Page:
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The following two lines of code:


each produce the same output:

[t, e, s, t]

I expected the bottom line to produce

[, t, e, s, t]

since it should be willing to split after the ^ and before the t. Can someone point out where my thinking is wrong?

share|improve this question
Actually, I would have expected both to return [t, e, s, t, ]... – Tim Pietzcker Oct 21 '13 at 20:29
@TimPietzcker split by default ignores the trailing whitespaces. This - split("(?<!)", -1) would give that result. – Rohit Jain Oct 21 '13 at 20:30
@TimPietzcker: That is a pretty random "feature" of split(), I agree. – Keppil Oct 21 '13 at 20:31
up vote 7 down vote accepted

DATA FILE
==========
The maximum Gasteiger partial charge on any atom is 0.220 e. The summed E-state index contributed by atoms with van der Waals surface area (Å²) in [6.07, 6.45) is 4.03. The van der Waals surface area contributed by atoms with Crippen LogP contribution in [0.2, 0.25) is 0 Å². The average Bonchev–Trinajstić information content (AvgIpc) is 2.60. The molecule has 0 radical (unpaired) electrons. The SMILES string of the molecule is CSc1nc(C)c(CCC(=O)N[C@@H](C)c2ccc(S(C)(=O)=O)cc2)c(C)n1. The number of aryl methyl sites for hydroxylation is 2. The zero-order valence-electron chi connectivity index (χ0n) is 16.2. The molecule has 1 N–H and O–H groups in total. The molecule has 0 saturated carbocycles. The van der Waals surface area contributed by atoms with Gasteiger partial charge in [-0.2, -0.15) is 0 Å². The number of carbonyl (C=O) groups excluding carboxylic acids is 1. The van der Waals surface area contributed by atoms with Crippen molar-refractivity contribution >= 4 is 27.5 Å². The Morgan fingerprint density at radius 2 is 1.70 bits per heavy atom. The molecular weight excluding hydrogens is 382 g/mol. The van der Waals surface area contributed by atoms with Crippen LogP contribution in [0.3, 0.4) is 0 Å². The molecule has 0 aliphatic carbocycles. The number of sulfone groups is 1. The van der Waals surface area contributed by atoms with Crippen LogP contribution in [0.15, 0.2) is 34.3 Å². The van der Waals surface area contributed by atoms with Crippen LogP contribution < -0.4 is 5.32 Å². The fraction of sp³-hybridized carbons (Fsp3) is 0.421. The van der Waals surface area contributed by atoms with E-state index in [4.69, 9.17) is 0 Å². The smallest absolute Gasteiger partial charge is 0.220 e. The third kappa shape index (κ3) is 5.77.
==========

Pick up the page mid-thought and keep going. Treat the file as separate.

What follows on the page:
(?!^) matches any position that's not at the start of the string, just as (?<!^). Since the ^ anchor doesn't have any length, it is irrelevant whether you look forward or backwards.

Imagine the string test like this where | denotes the positions between the characters:

|  t  |  e  |  s  |  t  |
^ matches here         ($ matches here)

(?!^) doesn't match at position 0 because the regex engine "sees" the start of string from here when looking forward by 0 characters

(?<!^) doesn't match here either because the regex engine "sees" the start of string from here when looking backwards by 0 characters

share|improve this answer
You have different regexes in the two cases. – Rohit Jain Oct 21 '13 at 20:24

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